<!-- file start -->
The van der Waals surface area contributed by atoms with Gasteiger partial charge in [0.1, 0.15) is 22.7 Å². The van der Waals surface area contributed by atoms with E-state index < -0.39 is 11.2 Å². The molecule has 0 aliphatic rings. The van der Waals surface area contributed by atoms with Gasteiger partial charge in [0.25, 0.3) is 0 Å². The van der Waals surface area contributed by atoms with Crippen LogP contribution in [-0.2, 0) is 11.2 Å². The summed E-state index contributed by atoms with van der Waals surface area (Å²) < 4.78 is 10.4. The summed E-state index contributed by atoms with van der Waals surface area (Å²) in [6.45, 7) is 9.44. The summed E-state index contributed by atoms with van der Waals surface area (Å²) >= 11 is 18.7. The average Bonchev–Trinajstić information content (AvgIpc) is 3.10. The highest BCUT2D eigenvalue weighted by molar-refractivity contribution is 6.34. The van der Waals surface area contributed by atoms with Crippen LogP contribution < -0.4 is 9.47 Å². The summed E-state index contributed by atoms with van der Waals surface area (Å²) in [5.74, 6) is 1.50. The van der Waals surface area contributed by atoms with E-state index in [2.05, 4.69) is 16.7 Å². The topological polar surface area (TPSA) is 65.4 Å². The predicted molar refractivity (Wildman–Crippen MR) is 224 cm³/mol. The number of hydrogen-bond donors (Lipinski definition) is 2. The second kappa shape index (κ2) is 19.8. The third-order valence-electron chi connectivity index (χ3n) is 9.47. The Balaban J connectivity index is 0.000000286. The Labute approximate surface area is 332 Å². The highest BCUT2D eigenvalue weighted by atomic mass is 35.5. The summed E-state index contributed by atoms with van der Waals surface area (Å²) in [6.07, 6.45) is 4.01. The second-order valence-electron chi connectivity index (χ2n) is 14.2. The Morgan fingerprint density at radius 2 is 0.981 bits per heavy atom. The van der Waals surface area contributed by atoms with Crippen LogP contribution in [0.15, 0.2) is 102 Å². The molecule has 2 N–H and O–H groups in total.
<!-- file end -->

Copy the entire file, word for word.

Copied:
The van der Waals surface area contributed by atoms with Gasteiger partial charge in [0.1, 0.15) is 22.7 Å². The van der Waals surface area contributed by atoms with E-state index < -0.39 is 11.2 Å². The molecule has 0 aliphatic rings. The van der Waals surface area contributed by atoms with Gasteiger partial charge in [0.25, 0.3) is 0 Å². The van der Waals surface area contributed by atoms with Crippen LogP contribution in [-0.2, 0) is 11.2 Å². The summed E-state index contributed by atoms with van der Waals surface area (Å²) < 4.78 is 10.4. The summed E-state index contributed by atoms with van der Waals surface area (Å²) in [6.45, 7) is 9.44. The summed E-state index contributed by atoms with van der Waals surface area (Å²) >= 11 is 18.7. The average Bonchev–Trinajstić information content (AvgIpc) is 3.10. The highest BCUT2D eigenvalue weighted by molar-refractivity contribution is 6.34. The van der Waals surface area contributed by atoms with Crippen LogP contribution < -0.4 is 9.47 Å². The summed E-state index contributed by atoms with van der Waals surface area (Å²) in [5.74, 6) is 1.50. The van der Waals surface area contributed by atoms with E-state index in [2.05, 4.69) is 16.7 Å². The topological polar surface area (TPSA) is 65.4 Å². The predicted molar refractivity (Wildman–Crippen MR) is 224 cm³/mol. The number of hydrogen-bond donors (Lipinski definition) is 2. The second kappa shape index (κ2) is 19.8. The third-order valence-electron chi connectivity index (χ3n) is 9.47. The Balaban J connectivity index is 0.000000286. The Labute approximate surface area is 332 Å². The highest BCUT2D eigenvalue weighted by atomic mass is 35.5. The summed E-state index contributed by atoms with van der Waals surface area (Å²) in [6.07, 6.45) is 4.01. The second-order valence-electron chi connectivity index (χ2n) is 14.2. The Morgan fingerprint density at radius 2 is 0.981 bits per heavy atom. The van der Waals surface area contributed by atoms with Crippen LogP contribution in [0.15, 0.2) is 102 Å². The molecule has 2 N–H and O–H groups in total.